The Supreme Court of Canada recently decided a case in which a legally married spouse disputed the right of a common law spouse to receive the proceeds of their husband’s life insurance policy.
Mr. and Mrs. Moore were married in 1979 and had three children together. During their marriage, in 1985, Mr. Moore had purchased a term life insurance policy and designated Mrs. Moore as revocable beneficiary. After their separation in 1999, they entered into an oral agreement by which Mr. Moore would maintain the policy and Mrs. Moore would continue to be sole beneficiary. In exchange, she agreed to pay all of the policy’s premiums. This would have entitled her to receive the proceeds of the policy upon his death.
Mrs. Moore paid the premiums in accordance with the agreement, totalling $7,000. However, unbeknownst to her, Mr. Moore soon designated his new common law spouse, Ms. Sweet, as the irrevocable beneficiary of the policy. He changed this designation in 2000, when the common law couple began living together. When he passed away in 2013, according to his designation, the proceeds, which equalled $250,000, were payable to Ms. Sweet.
Mrs. Moore brought an application claiming entitlement to the policy proceeds. The application judge held that Ms. Sweet had been unjustly enriched at Mrs. Moore’s expense and impressed the proceeds with a constructive trust in Mrs. Moore’s favour. The Court of Appeal set aside the judgment.
The Supreme Court of Canada set out the issues as follows:
- Has Mrs. Moore made out a claim in unjust enrichment by establishing:
(a) Ms. Sweet’s enrichment and her own corresponding deprivation; and
(b) the absence of any juristic reason for Ms. Sweet’s enrichment at her expense?
- If so, is a constructive trust the appropriate remedy?
The court first explained that a “constructive trust is a vehicle of equity through which one person is required by operation of law – regardless of any intention – to hold certain property for the benefit of another […] it is understood primarily as a remedy, which may be imposed at a court’s discretion where good conscience so requires.” A proper equitable basis, such as a successful claim in unjust enrichment, must first be found to exist for a court to order the remedy.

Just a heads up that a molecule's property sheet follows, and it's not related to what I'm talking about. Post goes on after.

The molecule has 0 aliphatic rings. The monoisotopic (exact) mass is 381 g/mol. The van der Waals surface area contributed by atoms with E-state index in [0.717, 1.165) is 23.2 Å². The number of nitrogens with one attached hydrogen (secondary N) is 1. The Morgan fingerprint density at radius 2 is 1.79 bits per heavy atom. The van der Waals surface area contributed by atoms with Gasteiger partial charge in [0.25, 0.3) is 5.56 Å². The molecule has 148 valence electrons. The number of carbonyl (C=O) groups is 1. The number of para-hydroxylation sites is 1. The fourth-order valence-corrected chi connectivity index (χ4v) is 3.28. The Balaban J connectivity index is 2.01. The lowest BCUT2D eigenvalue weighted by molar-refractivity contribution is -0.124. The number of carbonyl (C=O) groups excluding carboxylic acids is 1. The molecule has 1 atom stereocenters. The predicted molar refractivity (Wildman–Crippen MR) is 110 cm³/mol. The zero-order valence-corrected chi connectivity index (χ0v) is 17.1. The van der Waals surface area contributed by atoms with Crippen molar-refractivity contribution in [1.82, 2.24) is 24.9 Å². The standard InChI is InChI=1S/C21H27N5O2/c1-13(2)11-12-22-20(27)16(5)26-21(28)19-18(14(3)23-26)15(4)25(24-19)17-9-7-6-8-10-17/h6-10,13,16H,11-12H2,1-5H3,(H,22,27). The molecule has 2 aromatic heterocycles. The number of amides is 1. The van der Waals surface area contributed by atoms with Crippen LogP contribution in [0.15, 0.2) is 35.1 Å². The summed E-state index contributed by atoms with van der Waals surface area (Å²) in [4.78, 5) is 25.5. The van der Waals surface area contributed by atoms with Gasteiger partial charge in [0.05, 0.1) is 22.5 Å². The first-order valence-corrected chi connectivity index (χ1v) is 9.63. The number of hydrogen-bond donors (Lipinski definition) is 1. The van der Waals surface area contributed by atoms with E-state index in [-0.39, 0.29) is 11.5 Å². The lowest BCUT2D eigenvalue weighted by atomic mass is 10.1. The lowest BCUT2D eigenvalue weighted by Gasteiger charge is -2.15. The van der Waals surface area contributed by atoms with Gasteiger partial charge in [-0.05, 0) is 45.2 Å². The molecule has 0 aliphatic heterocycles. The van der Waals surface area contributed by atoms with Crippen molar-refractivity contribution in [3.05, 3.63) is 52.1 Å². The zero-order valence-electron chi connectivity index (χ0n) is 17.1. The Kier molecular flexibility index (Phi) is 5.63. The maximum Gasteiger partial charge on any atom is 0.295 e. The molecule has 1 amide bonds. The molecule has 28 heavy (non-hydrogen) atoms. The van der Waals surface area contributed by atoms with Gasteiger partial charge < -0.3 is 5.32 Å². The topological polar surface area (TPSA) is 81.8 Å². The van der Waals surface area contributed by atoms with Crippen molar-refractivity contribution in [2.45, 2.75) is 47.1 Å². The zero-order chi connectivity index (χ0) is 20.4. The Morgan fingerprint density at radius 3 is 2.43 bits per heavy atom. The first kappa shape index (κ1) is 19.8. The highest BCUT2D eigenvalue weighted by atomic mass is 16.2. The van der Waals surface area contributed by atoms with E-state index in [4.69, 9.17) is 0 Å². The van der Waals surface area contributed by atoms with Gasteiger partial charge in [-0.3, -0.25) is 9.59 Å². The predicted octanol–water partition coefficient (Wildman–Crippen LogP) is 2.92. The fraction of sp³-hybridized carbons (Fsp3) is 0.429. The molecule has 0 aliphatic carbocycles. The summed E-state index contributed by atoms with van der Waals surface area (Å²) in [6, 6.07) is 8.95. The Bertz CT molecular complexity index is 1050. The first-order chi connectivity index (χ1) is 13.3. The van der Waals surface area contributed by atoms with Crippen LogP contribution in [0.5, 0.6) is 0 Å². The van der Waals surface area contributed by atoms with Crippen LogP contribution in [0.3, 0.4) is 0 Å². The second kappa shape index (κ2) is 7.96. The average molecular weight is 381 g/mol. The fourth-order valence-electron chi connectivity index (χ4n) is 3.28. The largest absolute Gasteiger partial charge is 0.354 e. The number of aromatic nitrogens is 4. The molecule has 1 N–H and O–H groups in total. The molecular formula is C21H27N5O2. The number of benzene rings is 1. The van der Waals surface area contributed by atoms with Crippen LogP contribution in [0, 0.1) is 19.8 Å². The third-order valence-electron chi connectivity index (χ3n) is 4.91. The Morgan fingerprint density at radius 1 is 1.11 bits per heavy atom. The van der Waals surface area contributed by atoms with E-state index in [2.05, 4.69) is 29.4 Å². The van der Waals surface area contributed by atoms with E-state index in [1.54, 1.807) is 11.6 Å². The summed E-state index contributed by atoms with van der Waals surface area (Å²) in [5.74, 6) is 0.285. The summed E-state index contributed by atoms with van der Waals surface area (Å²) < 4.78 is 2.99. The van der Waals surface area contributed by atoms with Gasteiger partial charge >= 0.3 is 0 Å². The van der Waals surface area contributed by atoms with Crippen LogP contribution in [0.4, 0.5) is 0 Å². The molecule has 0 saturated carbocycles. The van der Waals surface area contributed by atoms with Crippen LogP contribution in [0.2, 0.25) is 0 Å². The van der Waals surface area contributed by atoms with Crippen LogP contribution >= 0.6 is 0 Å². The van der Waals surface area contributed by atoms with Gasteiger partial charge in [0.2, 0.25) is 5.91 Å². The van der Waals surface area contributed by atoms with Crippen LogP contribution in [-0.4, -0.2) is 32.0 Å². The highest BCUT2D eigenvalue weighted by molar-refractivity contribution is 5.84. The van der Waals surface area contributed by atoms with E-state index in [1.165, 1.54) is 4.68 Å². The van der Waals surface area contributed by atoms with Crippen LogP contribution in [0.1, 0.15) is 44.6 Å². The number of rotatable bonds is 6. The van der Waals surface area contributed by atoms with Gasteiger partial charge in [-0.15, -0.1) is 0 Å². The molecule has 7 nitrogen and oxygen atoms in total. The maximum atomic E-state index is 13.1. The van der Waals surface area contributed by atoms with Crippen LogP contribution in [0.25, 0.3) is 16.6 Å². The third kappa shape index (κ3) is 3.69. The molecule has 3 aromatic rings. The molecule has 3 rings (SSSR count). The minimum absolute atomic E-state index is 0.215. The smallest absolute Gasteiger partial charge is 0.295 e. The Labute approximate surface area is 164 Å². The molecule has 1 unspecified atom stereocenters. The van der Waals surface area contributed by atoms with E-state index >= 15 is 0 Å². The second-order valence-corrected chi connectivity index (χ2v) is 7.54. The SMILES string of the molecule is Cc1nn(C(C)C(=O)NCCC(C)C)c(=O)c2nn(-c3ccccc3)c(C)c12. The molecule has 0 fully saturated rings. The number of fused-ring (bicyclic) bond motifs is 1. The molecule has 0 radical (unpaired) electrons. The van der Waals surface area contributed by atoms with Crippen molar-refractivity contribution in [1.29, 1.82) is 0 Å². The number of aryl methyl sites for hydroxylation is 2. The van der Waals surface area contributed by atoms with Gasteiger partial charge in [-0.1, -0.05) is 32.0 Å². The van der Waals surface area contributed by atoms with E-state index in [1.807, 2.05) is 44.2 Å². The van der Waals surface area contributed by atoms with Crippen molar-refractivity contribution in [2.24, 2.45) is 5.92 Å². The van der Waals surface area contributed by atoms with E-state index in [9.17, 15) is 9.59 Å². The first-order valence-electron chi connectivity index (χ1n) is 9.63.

The court turned to the issue of unjust enrichment. It explained that the doctrine applies when a defendant receives a benefit from a plaintiff in circumstances where it would be “against all conscience” for that person to retain the benefit. A plaintiff will succeed on the cause of action in unjust enrichment if they can show three elements:
(1) that the defendant was enriched;
(2) that the plaintiff suffered a corresponding deprivation; and
(3) that the defendant’s enrichment and the plaintiff’s corresponding deprivation occurred in the absence of a juristic reason.
The court began its analysis by considering whether all the elements were present to find unjust enrichment.
Regarding the first element, the court stated that there was no dispute as to the fact that Ms. Sweet was enriched to the full extent of the insurance proceeds in the amount of $250,000, because she had been designated irrevocable beneficiary.
For the second element, the court found that there was a corresponding loss; Mrs. Moore was not only deprived of the $7,000 she paid in premiums, she was also deprived of the right to receive the entirety of the $250,000 of the insurance proceeds. Therefore, because Ms. Sweet received the benefit that otherwise would have accrued to Mrs. Moore, the court determined that Ms. Sweet was enriched at the expense of Mrs. Moore.
The final element requires a finding that the enrichment and the corresponding deprivation occurred in the absence of a juristic reason. First, a court must look at whether the retention of the benefit can be justified on the basis of any of the established categories of juristic reasons, such as disposition of law or statutory obligations. After analysis, the court found that no established category of juristic reason applied. At the second stage of analysis, a defendant must establish some residual reason why the enrichment should be retained. Considerations such as the parties’ reasonable expectations and moral and policy‑based arguments come into play. In this case, the court did not find any residual reasons why Ms. Sweet should retain the benefit; in fact, the court found that any residual reason would favour the retention of the benefit by Mrs. Moore.
Therefore, the court found that unjust enrichment had been established. Regarding the proper remedy, the court found that a constructive trust would be the most appropriate remedy in this case.
Therefore, the appeal was allowed and the court ordered that the proceeds of the policy be impressed with a constructive trust in favour of Mrs. Moore and accordingly be paid out of court for her benefit.
Despite proactive estate planning that outlines a person’s express wishes in writing, various disputes involving wills, estates, and powers of attorney still arise. Responding to such disputes requires guidance, advice, and representation from a knowledgeable estates lawyer.
At Campbell Bader LLP, our team of exceptional Mississauga estate lawyers offers skillful and trusted advice on effective estate planning. Where estates disputes arise and require litigation, we represent clients accordingly. To learn more about how we can help you, contact us online or at 905-828-2247. We look forward to speaking with you and going through this process by your side.